Thanks for pointing out the different perspectives. My take-away from your post is that photography makers should not try to explain their work using terms that future art historians might use. It may be better to tell the plain story, perhaps explain the conscious decisions and the circumstances and luck involved.
Thanks Bill. Yes, I think it's worth articulating oneself clearly, but to me the real work of the artist is in the doing, and no amount of explanation will suffice.
At any rate, even if an artist did a perfect art historical analysis of his own work, for an academics it would still require an additional layer of scrutiny (why is the artist so well versed? what is the relationship with the work? etc), so that an artist's statement or intention will always be a completely different thing from an art historical analysis.
Someone like Jeff Wall is the textbook example of an artist well-versed into art history, and whose work actively engages with major works of art in this manner. I think there's a certain amount of power wrestling therein, and an attempt at putting forth a response to the "photography isn't art" discourses of earlier decades. I have seen this exact same behaviour with comics: artists write "graphic novels" because they have been put down as "not literary enough." My gripe is always that if someone says you're not X enough, why give him credit by becoming X enough?
But back to Wall, the odd consequence of his doing so is that he short circuited the assumed distance between artist and critic/historian: he admitted having been inspired by Michael Fried's theories of absorption and theatricality for his work; in turn, Fried champions Wall in Why Photography Matters as Art as Never Before as being a perfect example of the "good" kind of photograph, the "absorption" one. Way to be critical, Fried!
Michel Hardy-Valle, you say it so well and my experience seems to parallel yours.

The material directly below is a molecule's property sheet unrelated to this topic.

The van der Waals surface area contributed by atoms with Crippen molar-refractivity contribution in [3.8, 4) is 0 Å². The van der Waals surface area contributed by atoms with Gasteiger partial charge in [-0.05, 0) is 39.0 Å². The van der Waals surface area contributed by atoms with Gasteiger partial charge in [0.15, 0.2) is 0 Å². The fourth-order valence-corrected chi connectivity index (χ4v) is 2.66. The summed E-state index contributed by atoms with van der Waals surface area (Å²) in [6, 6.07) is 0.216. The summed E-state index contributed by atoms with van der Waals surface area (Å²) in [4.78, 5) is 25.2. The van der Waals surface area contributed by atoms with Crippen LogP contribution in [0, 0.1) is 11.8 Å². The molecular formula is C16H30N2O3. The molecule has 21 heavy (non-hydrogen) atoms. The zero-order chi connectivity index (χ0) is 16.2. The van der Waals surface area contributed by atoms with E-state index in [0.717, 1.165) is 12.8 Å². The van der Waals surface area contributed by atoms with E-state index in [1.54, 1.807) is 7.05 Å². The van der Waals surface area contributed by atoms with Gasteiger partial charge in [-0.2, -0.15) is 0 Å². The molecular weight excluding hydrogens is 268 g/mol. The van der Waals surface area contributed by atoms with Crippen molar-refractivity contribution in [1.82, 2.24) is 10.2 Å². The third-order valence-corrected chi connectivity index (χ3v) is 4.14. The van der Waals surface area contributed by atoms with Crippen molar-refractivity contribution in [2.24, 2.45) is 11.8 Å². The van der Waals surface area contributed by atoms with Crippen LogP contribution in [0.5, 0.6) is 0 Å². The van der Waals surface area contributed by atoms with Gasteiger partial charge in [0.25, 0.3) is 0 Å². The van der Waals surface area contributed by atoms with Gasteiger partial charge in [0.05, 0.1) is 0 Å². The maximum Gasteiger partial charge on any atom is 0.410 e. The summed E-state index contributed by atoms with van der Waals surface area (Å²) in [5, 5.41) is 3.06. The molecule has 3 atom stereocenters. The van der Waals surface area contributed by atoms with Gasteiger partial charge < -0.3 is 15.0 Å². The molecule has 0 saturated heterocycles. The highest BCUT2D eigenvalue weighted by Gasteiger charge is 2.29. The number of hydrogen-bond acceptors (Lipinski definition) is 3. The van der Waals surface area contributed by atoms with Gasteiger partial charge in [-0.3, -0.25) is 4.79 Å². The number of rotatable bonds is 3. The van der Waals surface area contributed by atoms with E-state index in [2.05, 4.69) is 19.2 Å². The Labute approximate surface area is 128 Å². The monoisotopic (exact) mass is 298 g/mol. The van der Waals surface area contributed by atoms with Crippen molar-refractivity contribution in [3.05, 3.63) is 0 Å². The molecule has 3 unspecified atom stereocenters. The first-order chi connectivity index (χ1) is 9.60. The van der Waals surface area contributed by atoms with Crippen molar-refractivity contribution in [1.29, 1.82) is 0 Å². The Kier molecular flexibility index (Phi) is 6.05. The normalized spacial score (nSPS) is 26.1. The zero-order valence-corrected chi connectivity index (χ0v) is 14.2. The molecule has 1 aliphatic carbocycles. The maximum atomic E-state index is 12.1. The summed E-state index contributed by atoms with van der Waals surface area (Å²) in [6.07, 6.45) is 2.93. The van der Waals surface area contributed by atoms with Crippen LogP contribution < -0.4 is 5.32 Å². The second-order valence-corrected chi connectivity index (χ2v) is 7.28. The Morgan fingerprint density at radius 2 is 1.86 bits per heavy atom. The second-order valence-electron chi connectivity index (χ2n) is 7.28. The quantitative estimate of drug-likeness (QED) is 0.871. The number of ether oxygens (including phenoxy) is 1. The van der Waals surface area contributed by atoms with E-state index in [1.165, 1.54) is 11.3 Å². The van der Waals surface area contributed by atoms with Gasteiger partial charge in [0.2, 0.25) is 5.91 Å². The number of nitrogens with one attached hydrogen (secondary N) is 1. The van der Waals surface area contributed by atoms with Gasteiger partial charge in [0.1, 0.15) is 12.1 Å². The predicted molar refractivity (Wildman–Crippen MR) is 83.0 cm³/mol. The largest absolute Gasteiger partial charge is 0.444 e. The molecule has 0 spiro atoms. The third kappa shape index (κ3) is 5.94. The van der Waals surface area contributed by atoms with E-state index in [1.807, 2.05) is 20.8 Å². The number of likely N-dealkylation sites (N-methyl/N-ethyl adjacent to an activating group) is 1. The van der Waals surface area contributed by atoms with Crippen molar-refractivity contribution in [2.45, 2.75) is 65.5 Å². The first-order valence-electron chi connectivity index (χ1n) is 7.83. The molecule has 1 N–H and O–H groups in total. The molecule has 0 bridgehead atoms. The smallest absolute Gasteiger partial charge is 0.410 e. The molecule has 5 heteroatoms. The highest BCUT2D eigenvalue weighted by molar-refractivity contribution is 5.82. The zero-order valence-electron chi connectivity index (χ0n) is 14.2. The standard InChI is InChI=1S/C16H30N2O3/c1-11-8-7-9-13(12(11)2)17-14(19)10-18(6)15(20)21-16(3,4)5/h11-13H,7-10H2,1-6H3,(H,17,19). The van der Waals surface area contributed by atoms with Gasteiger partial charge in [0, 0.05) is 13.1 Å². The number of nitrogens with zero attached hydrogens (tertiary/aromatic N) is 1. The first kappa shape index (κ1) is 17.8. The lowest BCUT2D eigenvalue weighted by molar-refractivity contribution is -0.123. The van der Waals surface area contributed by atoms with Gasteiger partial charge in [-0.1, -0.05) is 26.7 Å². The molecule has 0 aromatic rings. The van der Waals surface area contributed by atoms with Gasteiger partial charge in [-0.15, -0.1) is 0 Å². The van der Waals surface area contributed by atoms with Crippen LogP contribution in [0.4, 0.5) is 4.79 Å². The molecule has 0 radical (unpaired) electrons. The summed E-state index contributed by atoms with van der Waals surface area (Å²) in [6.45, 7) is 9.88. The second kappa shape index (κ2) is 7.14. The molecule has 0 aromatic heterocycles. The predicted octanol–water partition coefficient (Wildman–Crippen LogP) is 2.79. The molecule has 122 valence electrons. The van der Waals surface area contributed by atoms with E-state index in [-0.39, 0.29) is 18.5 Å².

The art-academics and the professional curators and critics I know are, to a man or woman, largely incapable of engaging with a photograph in terms of its formal qualities: what it looks like. That's not because these people are ignorant or unintelligent but because their training is otherwise. To graduate to an academic position, to draw salary, keep job security (even tenure), and hope for promotion it is necessary to write and expound at length about photographs. And the writing and exposition needs to take a coherent form that other academics can recognise and approve. Such dissertations reflect:
The craving of novelty and its (mis?)identification with quality and progress.
The historic placement of a photograph.
The social context surrounding the photograph with an emphasis on post-modern thought modes.
The political implications of a photograph, again post-modern or, failing that, Marxist.
The aesthetic milieu of a photograph: who influenced who?
The technical qualities of a photograph, what medium, how big, etc, so archivists will know what to do with it.
The position of a photograph in the art market, a popularity contest rather than a quality contest, run by high-rollers, chancers, and state institutions.